An analyst cautioned, however, that soaring power prices are also likely to hit industrial output, crimping demand for metals.
"We should not forget that not only the primary metals producers are being hit by the power crunch, but also the metals manufacturers, the ones further down the value chain," said Daniel Briesemann at Commerzbank in Frankfurt.
"At the moment, everyone apparently wants to see higher prices, so they are focusing on just one side of the equation."
Benchmark zinc CMZN3 on the London Metal Exchange climbed 3.3% to $3,369 a tonne in official trading, the strongest since March 2018.
The most-traded November zinc contract on the Shanghai Futures Exchange closed up 1.5% at 24,000 yuan ($3,721.68) a tonne, its highest since November 2007.
"Chinese (zinc) smelters have cut production for several times in the past months, and we have revised down the production forecast by 80,000 tonnes compared with our previous forecast in early 2021," said CRU analyst Dina Yu in Beijing.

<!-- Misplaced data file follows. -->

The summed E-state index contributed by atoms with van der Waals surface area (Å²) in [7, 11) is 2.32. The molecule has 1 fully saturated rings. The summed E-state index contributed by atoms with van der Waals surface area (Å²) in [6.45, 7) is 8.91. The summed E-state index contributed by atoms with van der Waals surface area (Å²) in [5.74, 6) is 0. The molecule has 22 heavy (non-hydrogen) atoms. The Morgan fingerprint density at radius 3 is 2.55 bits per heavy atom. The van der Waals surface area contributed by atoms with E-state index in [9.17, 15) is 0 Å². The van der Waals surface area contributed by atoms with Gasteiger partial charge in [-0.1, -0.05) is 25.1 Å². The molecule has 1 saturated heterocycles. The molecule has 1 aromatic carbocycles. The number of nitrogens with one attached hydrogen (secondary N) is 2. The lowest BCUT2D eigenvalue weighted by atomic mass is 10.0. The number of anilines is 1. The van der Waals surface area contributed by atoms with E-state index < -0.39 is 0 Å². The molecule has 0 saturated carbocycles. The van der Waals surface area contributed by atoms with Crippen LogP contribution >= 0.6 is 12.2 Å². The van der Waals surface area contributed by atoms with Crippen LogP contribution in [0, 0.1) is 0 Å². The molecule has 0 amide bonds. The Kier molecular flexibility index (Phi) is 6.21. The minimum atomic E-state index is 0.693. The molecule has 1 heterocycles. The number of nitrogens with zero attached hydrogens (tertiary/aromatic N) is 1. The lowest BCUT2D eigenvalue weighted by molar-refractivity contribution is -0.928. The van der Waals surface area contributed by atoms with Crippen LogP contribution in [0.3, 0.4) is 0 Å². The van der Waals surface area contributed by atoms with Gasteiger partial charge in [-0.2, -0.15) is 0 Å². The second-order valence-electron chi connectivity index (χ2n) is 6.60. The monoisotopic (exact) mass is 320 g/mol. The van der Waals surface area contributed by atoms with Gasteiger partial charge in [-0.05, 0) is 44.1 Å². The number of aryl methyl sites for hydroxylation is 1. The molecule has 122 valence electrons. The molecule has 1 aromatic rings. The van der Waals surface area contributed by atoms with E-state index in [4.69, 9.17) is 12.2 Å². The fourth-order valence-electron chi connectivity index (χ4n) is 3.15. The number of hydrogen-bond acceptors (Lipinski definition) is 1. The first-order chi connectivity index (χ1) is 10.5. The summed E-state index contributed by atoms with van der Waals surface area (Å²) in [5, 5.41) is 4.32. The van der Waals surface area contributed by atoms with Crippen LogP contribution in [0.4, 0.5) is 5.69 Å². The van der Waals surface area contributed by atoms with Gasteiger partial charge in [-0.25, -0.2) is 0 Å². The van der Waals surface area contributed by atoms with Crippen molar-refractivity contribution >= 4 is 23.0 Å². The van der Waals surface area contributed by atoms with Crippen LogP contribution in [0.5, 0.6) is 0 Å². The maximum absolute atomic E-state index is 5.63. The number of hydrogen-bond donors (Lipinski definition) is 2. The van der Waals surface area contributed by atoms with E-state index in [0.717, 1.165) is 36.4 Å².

The global zinc market will be slightly over-supplied this year and next, the International Lead and Zinc Study Group said on Tuesday.
* Aluminium, the most power intensive base metal, gained 0.7% in LME official rings to $3,088 a tonne after hitting the highest since July 2008 at $3,118.50.
* China's copper imports in September snapped a run of five month-on-month declines, data showed.
* LME copper added 1% to $9,559.50 a tonne, nickel rose 1.1% to $19,185, lead advanced 1.5% to $2,244 while tin dipped 0.1% to $36,450 a tonne.
($1 = 6.4487 yuan)
(Additional reporting by Mai Nguyen in Hanoi, Editing by Louise Heavens) ((email@example.com; +44 20 7542 7093; Twitter https://twitter.com/reutersEricO; Reuters Messaging: firstname.lastname@example.org))